Sorry Barrister had to dash -- I'm afraid "life happens" to us all!
I'll try and provide some perspective. First, be advised I am licensed in California, no Michigan. Also be advised that lawyers here cannot give specific legal advice here, rather only address legal issues generally.
I'm sorry to say, that I don't think there is a simple answer for you.
In a complex ownership-investment situation as set forth in this scenario -- with various ownership proportions, debt service proportions, property improvement investing proportions -- the first thing to be sure of is that your percentages add up.
People are free to contract, and free to agree to pay more for apparently less, etc., becasue people value different things differently. So long as there is legal consideration. a contract is enforceable.
The issues to consider and address in this scenario:
-- whether the mortgage dictates restrictions on form of the property ownership or transfer, or if it can be renegotiated;
-- property ownership proportions and form (tenants in common, joint tenancy, trust), and which needs to take into consideration the goal with respect to ultimate ownership/disposition of the property upon the death of current proportional owners and investors.
-- investment proportions, both in the form of mortgage payment contributions and property improvement and maintenance, among others;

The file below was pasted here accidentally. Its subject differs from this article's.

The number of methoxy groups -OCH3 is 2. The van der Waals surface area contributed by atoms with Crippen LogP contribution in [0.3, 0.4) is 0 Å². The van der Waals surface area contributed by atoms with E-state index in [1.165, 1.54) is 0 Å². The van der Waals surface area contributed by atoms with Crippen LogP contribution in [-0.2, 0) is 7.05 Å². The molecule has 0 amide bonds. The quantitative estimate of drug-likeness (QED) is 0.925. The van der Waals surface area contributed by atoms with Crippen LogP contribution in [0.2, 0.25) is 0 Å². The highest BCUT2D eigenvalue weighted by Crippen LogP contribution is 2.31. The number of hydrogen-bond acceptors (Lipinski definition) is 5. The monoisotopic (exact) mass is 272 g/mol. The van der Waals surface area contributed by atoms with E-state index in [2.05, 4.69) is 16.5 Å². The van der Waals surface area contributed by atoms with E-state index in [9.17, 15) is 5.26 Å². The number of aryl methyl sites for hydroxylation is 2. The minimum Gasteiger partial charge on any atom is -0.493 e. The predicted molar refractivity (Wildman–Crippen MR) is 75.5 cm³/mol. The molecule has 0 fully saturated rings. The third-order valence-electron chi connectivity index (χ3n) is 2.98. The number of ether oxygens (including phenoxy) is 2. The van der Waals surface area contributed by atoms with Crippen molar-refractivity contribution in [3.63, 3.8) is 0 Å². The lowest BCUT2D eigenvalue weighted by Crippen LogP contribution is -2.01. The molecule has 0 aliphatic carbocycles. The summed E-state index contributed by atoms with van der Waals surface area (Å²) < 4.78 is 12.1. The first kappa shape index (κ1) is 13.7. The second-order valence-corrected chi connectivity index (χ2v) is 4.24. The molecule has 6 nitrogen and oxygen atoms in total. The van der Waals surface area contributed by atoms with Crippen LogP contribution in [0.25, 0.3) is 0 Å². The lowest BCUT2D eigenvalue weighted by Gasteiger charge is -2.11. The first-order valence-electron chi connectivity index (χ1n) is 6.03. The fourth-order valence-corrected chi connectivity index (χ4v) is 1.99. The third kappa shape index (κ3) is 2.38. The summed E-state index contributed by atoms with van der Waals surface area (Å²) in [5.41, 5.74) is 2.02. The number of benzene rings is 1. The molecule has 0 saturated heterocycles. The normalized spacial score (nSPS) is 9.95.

-- division of return on investment, whether monetary (from rents) or in-kind (use of the house in some measure) or potential ownership interests.
So taking these issues into consideration, a group can draft a contract addressing these aspects.
Another route would be setting up a limited partnership or a limited liability company or other corporate form.
An alternative would be to create a new trust to own and manage the property with the various family member being the beneficiaries, with dividend being money, use or future ownship interests.
A trust may be the simplest and most flexible, expecially when it come to ultimate disposition. But if a family member is the trustees managing the property, there may be in-fighting & hard feelings if the other family-beneficiaries dislike trustee's decisions on property management and investment.
Of course, this is a pitfall in family parterships or corporations as well.
I hope this helps with some perspective, though I know it was not the "simple answer" you were probably hoping for.